28 When she had said this, she went and called her sister Mary, saying in private, “The Teacher is here and is calling for you.” 29 And when she heard it, she rose quickly and went to him. 30 Now Jesus had not yet come into the village, but was still in the place where Martha had met him. 31 When the Jews who were with her in the house, consoling her, saw Mary rise quickly and go out, they followed her, supposing that she was going to the tomb to weep there. 32 Now when Mary came to where Jesus was and saw him, she fell at his feet, saying to him, “Lord, if you had been here, my brother would not have died.” 33 When Jesus saw her weeping, and the Jews who had come with her also weeping, he was deeply moved in his spirit and greatly troubled. 34 And he said, “Where have you laid him?” They said to him, “Lord, come and see.” 35 Jesus wept. 36 So the Jews said, “See how he loved him!” 37 But some of them said, “Could not he who opened the eyes of the blind man also have kept this man from dying?”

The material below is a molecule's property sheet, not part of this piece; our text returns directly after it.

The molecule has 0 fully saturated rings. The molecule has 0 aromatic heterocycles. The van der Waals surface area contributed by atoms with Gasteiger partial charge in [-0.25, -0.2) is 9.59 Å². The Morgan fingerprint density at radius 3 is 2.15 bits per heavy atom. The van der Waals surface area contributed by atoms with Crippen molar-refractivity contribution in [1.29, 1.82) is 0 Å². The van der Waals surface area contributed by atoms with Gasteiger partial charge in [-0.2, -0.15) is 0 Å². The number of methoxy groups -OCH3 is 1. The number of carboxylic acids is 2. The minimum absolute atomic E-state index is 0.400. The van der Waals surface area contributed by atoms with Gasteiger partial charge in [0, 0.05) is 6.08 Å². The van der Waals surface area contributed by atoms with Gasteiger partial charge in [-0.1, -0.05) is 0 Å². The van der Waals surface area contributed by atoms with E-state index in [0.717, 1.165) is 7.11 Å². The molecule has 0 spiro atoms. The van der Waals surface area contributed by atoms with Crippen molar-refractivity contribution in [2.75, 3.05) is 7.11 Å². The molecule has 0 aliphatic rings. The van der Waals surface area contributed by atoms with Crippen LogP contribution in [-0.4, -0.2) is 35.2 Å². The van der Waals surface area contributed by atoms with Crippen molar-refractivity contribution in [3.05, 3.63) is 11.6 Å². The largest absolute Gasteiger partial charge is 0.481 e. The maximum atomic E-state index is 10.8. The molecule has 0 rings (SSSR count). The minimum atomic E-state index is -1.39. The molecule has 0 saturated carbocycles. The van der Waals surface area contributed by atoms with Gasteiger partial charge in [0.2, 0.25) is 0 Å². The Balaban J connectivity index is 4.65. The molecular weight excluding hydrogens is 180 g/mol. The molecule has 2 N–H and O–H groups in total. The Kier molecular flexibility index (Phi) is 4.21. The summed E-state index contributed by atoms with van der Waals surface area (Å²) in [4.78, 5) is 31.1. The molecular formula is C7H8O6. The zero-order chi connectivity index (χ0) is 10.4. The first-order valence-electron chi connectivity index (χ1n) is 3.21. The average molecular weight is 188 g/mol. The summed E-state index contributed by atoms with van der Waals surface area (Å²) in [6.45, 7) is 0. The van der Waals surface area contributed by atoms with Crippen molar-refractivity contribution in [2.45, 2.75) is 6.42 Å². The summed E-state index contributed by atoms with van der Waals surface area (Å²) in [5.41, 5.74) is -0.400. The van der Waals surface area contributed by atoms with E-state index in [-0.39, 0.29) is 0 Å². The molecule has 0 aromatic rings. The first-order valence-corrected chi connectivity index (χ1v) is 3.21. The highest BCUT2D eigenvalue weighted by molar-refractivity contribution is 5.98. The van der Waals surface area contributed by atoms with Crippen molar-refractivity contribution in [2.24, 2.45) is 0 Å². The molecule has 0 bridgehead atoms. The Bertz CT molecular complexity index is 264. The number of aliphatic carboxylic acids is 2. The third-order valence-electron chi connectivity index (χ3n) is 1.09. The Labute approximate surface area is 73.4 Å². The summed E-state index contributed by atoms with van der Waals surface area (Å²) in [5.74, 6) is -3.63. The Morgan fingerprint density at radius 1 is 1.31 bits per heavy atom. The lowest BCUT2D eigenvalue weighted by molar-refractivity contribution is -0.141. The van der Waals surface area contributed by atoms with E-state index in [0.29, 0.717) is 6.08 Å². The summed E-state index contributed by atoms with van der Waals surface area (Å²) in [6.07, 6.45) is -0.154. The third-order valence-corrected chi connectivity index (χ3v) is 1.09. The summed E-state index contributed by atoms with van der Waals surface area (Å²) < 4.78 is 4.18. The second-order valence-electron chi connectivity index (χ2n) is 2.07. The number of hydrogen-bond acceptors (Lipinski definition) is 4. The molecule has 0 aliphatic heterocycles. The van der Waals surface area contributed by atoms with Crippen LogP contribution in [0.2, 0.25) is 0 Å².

Jesus Raises Lazarus
38 Then Jesus, deeply moved again, came to the tomb. It was a cave, and a stone lay against it. 39 Jesus said, “Take away the stone.” Martha, the sister of the dead man, said to him, “Lord, by this time there will be an odor, for he has been dead four days.” 40 Jesus said to her, “Did I not tell you that if you believed you would see the glory of God?” 41 So they took away the stone. And Jesus lifted up his eyes and said, “Father, I thank you that you have heard me. 42 I knew that you always hear me, but I said this on account of the people standing around, that they may believe that you sent me.” 43 When he had said these things, he cried out with a loud voice, “Lazarus, come out.” 44 The man who had died came out, his hands and feet bound with linen strips, and his face wrapped with a cloth. Jesus said to them, “Unbind him, and let him go.”
The Plot to Kill Jesus
45 Many of the Jews therefore, who had come with Mary and had seen what he did, believed in him,